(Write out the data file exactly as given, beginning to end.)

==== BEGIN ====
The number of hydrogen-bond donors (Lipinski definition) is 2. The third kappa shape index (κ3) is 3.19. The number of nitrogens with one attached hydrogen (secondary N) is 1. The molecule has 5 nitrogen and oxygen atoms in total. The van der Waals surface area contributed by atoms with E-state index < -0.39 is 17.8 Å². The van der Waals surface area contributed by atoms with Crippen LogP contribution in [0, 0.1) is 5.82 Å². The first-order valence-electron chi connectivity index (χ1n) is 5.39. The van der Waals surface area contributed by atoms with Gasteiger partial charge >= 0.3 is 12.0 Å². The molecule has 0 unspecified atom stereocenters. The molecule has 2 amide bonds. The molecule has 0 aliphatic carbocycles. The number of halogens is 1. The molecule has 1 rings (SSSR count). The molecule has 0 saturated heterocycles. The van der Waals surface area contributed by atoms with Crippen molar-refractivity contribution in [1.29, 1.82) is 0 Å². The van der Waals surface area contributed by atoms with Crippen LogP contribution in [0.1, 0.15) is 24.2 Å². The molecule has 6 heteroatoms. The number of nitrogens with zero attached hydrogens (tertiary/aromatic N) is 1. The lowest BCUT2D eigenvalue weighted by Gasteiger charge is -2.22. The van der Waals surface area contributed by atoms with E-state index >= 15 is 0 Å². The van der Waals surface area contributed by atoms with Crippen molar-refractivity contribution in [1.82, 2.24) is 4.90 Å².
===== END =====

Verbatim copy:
The number of hydrogen-bond donors (Lipinski definition) is 2. The third kappa shape index (κ3) is 3.19. The number of nitrogens with one attached hydrogen (secondary N) is 1. The molecule has 5 nitrogen and oxygen atoms in total. The van der Waals surface area contributed by atoms with E-state index < -0.39 is 17.8 Å². The van der Waals surface area contributed by atoms with Crippen LogP contribution in [0, 0.1) is 5.82 Å². The first-order valence-electron chi connectivity index (χ1n) is 5.39. The van der Waals surface area contributed by atoms with Gasteiger partial charge >= 0.3 is 12.0 Å². The molecule has 0 unspecified atom stereocenters. The molecule has 2 amide bonds. The molecule has 0 aliphatic carbocycles. The number of halogens is 1. The molecule has 1 rings (SSSR count). The molecule has 0 saturated heterocycles. The van der Waals surface area contributed by atoms with Crippen molar-refractivity contribution in [1.29, 1.82) is 0 Å². The van der Waals surface area contributed by atoms with Crippen LogP contribution in [0.1, 0.15) is 24.2 Å². The molecule has 6 heteroatoms. The number of nitrogens with zero attached hydrogens (tertiary/aromatic N) is 1. The lowest BCUT2D eigenvalue weighted by Gasteiger charge is -2.22. The van der Waals surface area contributed by atoms with E-state index >= 15 is 0 Å². The van der Waals surface area contributed by atoms with Crippen molar-refractivity contribution in [1.82, 2.24) is 4.90 Å².